The relationships between the Semitic languages is well established in various literature.  You can do some checking under Comparative Linguistics, Semitic, or Historical Linguistics for these details.  For a quick authoritative reference, you should refer to the Ethnologue, the World authority on languages of the World.

The Ethnologue presents a genetic relationship in description, in list and in tree form.  The codeset developed by the Ethnologue is the official the ISO standard codeset referencing the 6,909 living languages of the world, plus important extinct languages like Ge'ez.

Early Hebrew Practices
Among the Ethiopic peoples we find Semitic characteristics that are similar to the old Hebrew and even the later Jewish practices.  It is thought these are at least in part inherited from the old common culture from before the time when the Ethiopic peoples moved from southern Arabic onto the African mainland.

Genetically, of course, as well as culturally, the various peoples that live in the area now known as Ethiopia and Eritrea are very mixed.  The Horn of Africa has long been a passage point of migration from Africa to Asia, as witnessed by recent extensive DNA comparison across the human race.

This region has been a center of human migration from pre-history, which previous archaeology tells us, as well as recent comparative DNA studies.  Human populations have crossed and recrossed this narrow passage from Africa to Asia since the first humans crossed over from Africa to populate the rest of the world.

In the Horn of Africa, there is a strong base of Cushitic stock that was absorbed by dominant groups represented by the current Amhara and Tigrinya.  The early Cushitic peoples are now represented primarily in the Beja cluster.  The Tigre are somewhat related, but the Tigre and Beja peoples are also greatly mixed with various Arab strains from the Jaaliya and direct lines from Aden (now Yemen).  The Islamic cultures are influenced culturally and genetically by the Yemeni Arab-Cushite genetic strain from the Yemeni missionary movements in the 1700s and 1800s.

It is in this crux of culture and language that the Falasha, or Beta Israel people fit.  They originally spoke a dialect of the language called Qimant, in the Western group of Cushitic languages.  This language is almost extinct now.  In recent years, the Falasha have come to speak mostly Tigrinya.  Those who migrated to Israel have proceeded to learn modern Hebrew, as with other immigrant peoples in Israel.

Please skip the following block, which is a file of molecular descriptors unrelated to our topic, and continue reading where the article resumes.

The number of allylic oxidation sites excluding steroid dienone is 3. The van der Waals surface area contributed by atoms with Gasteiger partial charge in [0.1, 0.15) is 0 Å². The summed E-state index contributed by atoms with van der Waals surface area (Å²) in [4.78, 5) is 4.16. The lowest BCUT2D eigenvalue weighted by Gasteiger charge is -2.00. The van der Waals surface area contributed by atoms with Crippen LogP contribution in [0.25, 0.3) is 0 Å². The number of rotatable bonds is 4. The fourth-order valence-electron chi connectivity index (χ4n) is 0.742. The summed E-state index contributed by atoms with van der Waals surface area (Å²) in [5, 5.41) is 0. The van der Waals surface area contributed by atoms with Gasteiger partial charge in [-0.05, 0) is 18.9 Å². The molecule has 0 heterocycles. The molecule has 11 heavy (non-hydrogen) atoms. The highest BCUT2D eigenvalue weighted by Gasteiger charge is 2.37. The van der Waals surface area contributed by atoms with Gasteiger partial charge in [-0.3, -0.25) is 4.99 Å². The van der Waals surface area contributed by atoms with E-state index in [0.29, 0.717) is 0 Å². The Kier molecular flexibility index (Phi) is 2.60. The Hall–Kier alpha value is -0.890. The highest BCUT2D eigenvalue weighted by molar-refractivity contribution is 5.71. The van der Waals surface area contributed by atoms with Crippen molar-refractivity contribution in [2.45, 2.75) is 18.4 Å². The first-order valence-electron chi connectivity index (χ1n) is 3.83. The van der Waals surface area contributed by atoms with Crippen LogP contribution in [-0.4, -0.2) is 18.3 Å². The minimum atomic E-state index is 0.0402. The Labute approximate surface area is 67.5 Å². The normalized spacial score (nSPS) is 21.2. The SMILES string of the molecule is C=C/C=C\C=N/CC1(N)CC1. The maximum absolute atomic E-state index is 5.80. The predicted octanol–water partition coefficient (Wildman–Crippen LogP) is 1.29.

There is much of interest to challenge our understanding the complex culture and language map of the Horn of Africa.  Further to this topic, a reader named Harley Pennington wrote to contribute these comments:

I've been learning to speak Tigrigna for about 10 years.  During that I’ve also been studying the cultures and history.  The Ethiopian Coptic maintain a diet that is almost Kosher.  ... the differences between the Tigray Tigrigna people and the Eritrean Tigrigna people.  The primary difference being the subjugation of the Eritreans under the Italian colonialists that the Tigrayans were not subjected to. ... There has been two competing lines of royalty the Amhara and the Tigray.  Both peoples call themselves ‘Habisha’ which comes from the Arabic meaning mixed.  If you know Habisha people they look distinctively different from the rest of Africans who they call ‘Baria’ loosely meaning slave.

Also related

Related topics:
[TXT] Amhara – Cultural Profile
[TXT] Amhara-Tigrinya Names
[TXT] Beja – Cultural Profile
[TXT] Tigre, Tigrinya, Tigray – Ethnicities, Languages and Politics

Also related on the Internet
The Falasha:  Beta Israel – Wikipedia
"Ge'ez Script," Wikipedia
Qimant – Ethnologue
Semitic Languages – the Ethnologue
Tigrinya – Ethnologue
"Tigrinya," Wikipedia
Western Cushitic languages – Ethnologue.


First written in an answer to email query 14 March 2007.
Finalized as an article and posted 24 January 2009
Last revised 11 April 2012

Orville Boyd Jenkins, EdD, PhD
Copyright © 2009 Orville Boyd Jenkins
Permission granted for free download and transmission for personal or educational use.  Please give credit and link back.  Other rights reserved.